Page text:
In February, 1942, U.S. President Franklin D. Roosevelt signed Executive Order 9066, issuing clearance for the Army general of the coast, John DeWitt, to empty parts of California, Oregon, Washington and Arizona. The War Relocation Authority would force these Japanese Americans into “assembly centers,” or racetrack barns and fairgrounds, for months on end, until they were shipped to ten “relocation centers,” within remote areas in the interior West and Arkansas. The “relocation centers” were primitive and heavily secured, lacking common luxuries such as heat, shelter, an company. All of this happened to only Japanese Americans, not German or Italian Americans or other members of the Axis Powers. While targeting a group of people purely off of ethnicity may cause an outrage in America today, America was able to get away with it then by utilising democracy to its advantage. The United States was able to utilize Democracy to its advantage through the deception of the American people. For example, the government and the press tend to utilize euphemisms to make the internment camps sound less severe. In fact, even the name “internment camp” is simply a euphemism for “concentration camp”, as the press didn’t want the United States associated with Germany’s concentration camps. The press also divided the Japanese into two groups, American-Japanese and anti-ally Japanese (or simply Japanese). Collectively the two groups would be referred to as the Japs, tying all of the Japanese as the traitors, emphasising the necessity of the internment camps. The reason why deceiving the people allowed for America to use Democracy to its advantage was because the only power that can oppose the government, as set up by the Constitution, is the people. If the people opposed to the Government’s militaristic agenda, than America might not move fast enough to win the war. So, America made its people believe that internment camps were a requirement and necessity so nobody could challenge their authority. By winning the hearts of the people, the government utilizes Democracy in order to gain almost complete control over the country.
Two bombs were dropped on Nagasaki and Hiroshima Japan on August 6th, 1945 and August 9th, 1945 respectively. These bombs were nuclear bombs, killing more people than any other single weapon in history. These atomic bombs were the final cost to end World War Ⅱ, a powerful weapon of mass destruction. The implication of this is that, because the nukes were used in order to save lives, and killing a collective 21,000 people, countless lives were saved as soldier's lives are the inevitable cost to end war, and that killing everyone quickly is the best way to avoid suffering. This prevented American and Russian suffering especially, as millions of troops were saved thanks to the invasion being called off. Instead of a long lengthy war with countless casualties, the Nuclear bombs ended the war swift and quick, while killing thousands of innocents in the process. Nuclear weapons only came to be because of the Manhattan Project, the government funded project that mobilized the nation nearly half a decade before, so it is only natural to drop the bombs at the project’s end. The huge project created countless jobs for Americans, and helped boost the economy shortly after the Great Depression. In fact, the invention of the atomic bomb, under the Manhattan Project, affected war in the future, deterring fighting through nuclear deterrence. Threatening to use a nuke was just as good as ending fighting as actually dropping the nuke, allowing for a third, future cost to end words: simple words and diplomacy.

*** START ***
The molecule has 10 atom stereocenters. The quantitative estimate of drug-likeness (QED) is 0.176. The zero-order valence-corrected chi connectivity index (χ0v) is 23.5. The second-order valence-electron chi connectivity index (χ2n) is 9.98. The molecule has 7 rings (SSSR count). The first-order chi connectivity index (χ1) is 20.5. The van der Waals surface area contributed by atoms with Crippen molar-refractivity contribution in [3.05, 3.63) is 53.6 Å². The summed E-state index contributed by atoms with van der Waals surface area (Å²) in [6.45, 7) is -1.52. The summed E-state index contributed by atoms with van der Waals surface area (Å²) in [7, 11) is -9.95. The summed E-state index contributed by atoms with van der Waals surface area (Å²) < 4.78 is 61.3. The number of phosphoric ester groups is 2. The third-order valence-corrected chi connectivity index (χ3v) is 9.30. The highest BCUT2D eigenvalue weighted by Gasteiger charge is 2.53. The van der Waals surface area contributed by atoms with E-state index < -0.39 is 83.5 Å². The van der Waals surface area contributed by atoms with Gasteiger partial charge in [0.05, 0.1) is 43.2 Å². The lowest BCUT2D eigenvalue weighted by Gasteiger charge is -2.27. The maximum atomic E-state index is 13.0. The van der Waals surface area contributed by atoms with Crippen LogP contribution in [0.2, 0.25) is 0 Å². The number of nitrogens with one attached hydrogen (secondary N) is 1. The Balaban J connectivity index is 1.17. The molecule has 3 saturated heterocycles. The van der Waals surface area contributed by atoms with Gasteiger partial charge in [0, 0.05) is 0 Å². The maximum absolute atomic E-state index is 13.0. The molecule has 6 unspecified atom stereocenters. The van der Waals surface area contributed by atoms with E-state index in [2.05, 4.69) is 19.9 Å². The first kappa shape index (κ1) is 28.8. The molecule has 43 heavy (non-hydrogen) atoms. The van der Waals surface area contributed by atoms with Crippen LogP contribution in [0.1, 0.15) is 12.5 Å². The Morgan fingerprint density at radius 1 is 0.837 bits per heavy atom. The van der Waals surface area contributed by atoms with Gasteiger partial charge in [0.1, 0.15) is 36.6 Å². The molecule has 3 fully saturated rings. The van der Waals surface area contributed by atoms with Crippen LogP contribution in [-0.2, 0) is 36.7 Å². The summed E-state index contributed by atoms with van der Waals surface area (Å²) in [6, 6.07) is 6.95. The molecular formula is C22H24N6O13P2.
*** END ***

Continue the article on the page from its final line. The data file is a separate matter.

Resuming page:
The world learned that once the world obtained the atomic bomb, a bomb that could single handedly win a world-wide war, was obtained by more nations, the mere concept of war and fighting became terrifying. The single weapon melted the skin off of people's bodies, with long lasting radiation that remains after the bomb dropped until well after Humans are predicted to die off from the Earth. In short, the thought of using the bomb is terrifying to the world, and the world learned that even though a big quick hit is an effective way to end wars, it is also a destructive way to start wars. As mentioned previously, during the Cold War, countries avoided confronting and fighting each other because of the threat of a world-wide nuclear war, which could spell the end for all of humanity. This fear is what the world gained and learned after the atomic bombs dropped on Nagasaki and Hiroshima, and that the best cost to end a war is not always something that should be used again.